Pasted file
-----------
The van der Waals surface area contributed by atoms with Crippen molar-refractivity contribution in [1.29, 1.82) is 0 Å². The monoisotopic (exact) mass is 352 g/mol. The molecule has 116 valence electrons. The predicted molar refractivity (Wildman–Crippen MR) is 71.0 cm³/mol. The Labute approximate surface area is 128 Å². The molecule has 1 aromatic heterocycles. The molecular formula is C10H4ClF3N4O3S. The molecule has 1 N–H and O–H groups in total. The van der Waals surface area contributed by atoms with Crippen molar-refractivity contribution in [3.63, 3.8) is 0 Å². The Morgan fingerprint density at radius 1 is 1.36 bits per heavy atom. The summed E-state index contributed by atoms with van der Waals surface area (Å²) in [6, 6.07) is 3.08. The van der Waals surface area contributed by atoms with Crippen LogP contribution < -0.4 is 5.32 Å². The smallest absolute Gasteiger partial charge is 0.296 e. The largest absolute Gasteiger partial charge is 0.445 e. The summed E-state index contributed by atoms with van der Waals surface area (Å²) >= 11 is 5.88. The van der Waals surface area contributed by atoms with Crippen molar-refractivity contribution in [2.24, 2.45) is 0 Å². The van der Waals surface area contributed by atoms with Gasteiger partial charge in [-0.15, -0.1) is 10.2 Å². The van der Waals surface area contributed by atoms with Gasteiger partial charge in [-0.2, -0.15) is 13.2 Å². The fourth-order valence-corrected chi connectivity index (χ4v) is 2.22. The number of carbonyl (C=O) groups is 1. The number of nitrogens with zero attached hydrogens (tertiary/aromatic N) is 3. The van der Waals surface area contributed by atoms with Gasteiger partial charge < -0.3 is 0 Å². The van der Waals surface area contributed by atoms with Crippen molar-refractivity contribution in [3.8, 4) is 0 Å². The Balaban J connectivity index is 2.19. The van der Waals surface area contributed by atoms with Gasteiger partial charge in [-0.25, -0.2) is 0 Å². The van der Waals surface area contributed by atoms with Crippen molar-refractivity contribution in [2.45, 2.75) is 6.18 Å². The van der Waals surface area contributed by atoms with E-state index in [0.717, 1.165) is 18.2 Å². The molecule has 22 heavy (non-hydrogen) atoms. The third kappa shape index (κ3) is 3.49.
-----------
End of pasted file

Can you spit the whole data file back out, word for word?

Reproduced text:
The van der Waals surface area contributed by atoms with Crippen molar-refractivity contribution in [1.29, 1.82) is 0 Å². The monoisotopic (exact) mass is 352 g/mol. The molecule has 116 valence electrons. The predicted molar refractivity (Wildman–Crippen MR) is 71.0 cm³/mol. The Labute approximate surface area is 128 Å². The molecule has 1 aromatic heterocycles. The molecular formula is C10H4ClF3N4O3S. The molecule has 1 N–H and O–H groups in total. The van der Waals surface area contributed by atoms with Crippen molar-refractivity contribution in [3.63, 3.8) is 0 Å². The Morgan fingerprint density at radius 1 is 1.36 bits per heavy atom. The summed E-state index contributed by atoms with van der Waals surface area (Å²) in [6, 6.07) is 3.08. The van der Waals surface area contributed by atoms with Crippen LogP contribution < -0.4 is 5.32 Å². The smallest absolute Gasteiger partial charge is 0.296 e. The largest absolute Gasteiger partial charge is 0.445 e. The summed E-state index contributed by atoms with van der Waals surface area (Å²) >= 11 is 5.88. The van der Waals surface area contributed by atoms with Crippen molar-refractivity contribution in [2.24, 2.45) is 0 Å². The van der Waals surface area contributed by atoms with Gasteiger partial charge in [-0.15, -0.1) is 10.2 Å². The van der Waals surface area contributed by atoms with Gasteiger partial charge in [-0.2, -0.15) is 13.2 Å². The fourth-order valence-corrected chi connectivity index (χ4v) is 2.22. The number of carbonyl (C=O) groups is 1. The number of nitrogens with zero attached hydrogens (tertiary/aromatic N) is 3. The van der Waals surface area contributed by atoms with Gasteiger partial charge < -0.3 is 0 Å². The van der Waals surface area contributed by atoms with Crippen molar-refractivity contribution in [3.8, 4) is 0 Å². The Balaban J connectivity index is 2.19. The van der Waals surface area contributed by atoms with Gasteiger partial charge in [-0.25, -0.2) is 0 Å². The van der Waals surface area contributed by atoms with Crippen molar-refractivity contribution in [2.45, 2.75) is 6.18 Å². The van der Waals surface area contributed by atoms with E-state index in [0.717, 1.165) is 18.2 Å². The molecule has 22 heavy (non-hydrogen) atoms. The third kappa shape index (κ3) is 3.49.